tv [untitled] CSPAN June 8, 2009 2:00pm-2:30pm EDT
and dennis blair will talk about his recent trip to pakistan, afghanistan, and singapore. when he speaks in front of the intelligence and national security alliance, at 8:45 p.m. on c-span2. the house coming in in just a moment. its suspension bill scheduled, one dealing with science and technology, one dealing with education -- a couple, actually. one is on boy scouts of america day and a bill on celebrating asian-pacific american heritage, a bill on market oversight and a bill about the u.s. flag. also a bill on a wounded veteran job security. we take you now live to the floor of the u.s. house. it looks like they are just about to come in. live coverage here on c-span.
you are eternal knowing all our days. teach us how to discover the best use of our time. being here in congress is a great opportunity to make a difference in the complexity of today's world, help members of the house of representatives to make the very best decisions, to strengthen our country and to foster lasting stability at the fault lines among nations. may all who serve this noble institution by assisting this body of lawmakers, seize the tasks at hand and accomplish their work with dedication and your blessing. this nation relies on your wisdom and love to guide us now and forever. amen.
the speaker pro tempore: the chair has examined the journal of the last day's proceedings and announces to the house his approval thereof. pursuant to clause 1 of rule 1 the journal stands approved. the pledge of allegiance will be led by the gentleman from texas, congressman olson. mr. olson: i ask members in the fwalry to join me in pledging allegiance to the united states of america. i pledge allegiance to the flag of the united states of america and to the republic for which it stands, one nation under god, plumb. -- plumb -- plug -- indivisible, with liberty and justice for all. the speaker pro tempore: the chair will entertain requests for one-minute speeches. for what purpose does the gentleman from south carolina rise?
mr. wilson: i ask unanimous consent to address the house for one minute and to revise and extend my remarks. the speaker pro tempore: without objection. mr. wilson: mr. speaker, the democratic leadership continues to push forward with their national energy tax. despite the financial pain this would place on american families, despite the fact that this cap and trade scheme would have little or no impact on the global environment, despite the fact that we can achieve a cleaner energy future without taking more money from hardworking american families. our democrat colleagues are intent on raising gas prices and home utility costs of more than $3,000 on each family each year. there is a better way to a clean energy future and it begins with supporting an all-of-the-above strategy. i'm grateful to be part of a bipartisan group to promote conservation. the american conservation and clean energy independence act is a plan for a stronger future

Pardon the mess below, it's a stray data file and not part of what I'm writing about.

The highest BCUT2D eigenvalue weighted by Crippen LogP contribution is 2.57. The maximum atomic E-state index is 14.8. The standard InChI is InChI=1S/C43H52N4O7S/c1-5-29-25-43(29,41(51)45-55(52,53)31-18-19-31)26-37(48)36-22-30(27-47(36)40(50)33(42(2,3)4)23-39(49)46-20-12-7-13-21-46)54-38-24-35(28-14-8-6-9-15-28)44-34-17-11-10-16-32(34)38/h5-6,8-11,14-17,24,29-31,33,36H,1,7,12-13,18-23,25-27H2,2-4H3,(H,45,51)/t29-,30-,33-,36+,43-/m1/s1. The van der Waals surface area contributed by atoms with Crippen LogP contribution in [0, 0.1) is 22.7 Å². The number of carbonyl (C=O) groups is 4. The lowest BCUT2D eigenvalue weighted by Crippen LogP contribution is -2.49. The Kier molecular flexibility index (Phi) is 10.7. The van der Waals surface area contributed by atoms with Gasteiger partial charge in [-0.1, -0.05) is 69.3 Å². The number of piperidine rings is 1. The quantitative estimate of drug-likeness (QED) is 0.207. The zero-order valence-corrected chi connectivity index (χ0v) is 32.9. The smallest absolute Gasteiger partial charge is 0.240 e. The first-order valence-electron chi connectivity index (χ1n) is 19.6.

energy and it would not raise energy prices, taxes or cost jobs. in conclusion, god bless our troops and we will never forget september 11. the speaker pro tempore: for what purpose does the gentleman from illinois rise? mr. kirk: to address the house for one minute and to revise and extend. the speaker pro tempore: without objection. mr. kirk: thank you, madam speaker. on friday the international atomic energy agency submitted a report on the iranian nuclear program. after producing low enriched uranium at a rate of 40 kilogram per month over a 21-month period, iran has now increased its stockpile by 60% in just the last six months, doubling its rate to over 80 kilograms per month. with 5,000 centrifuges, they are producing enough enriched uranium to produce two nuclear weapons per year, one for them and one for hezbollah. the iaea now reports that iran denied inspectors access to the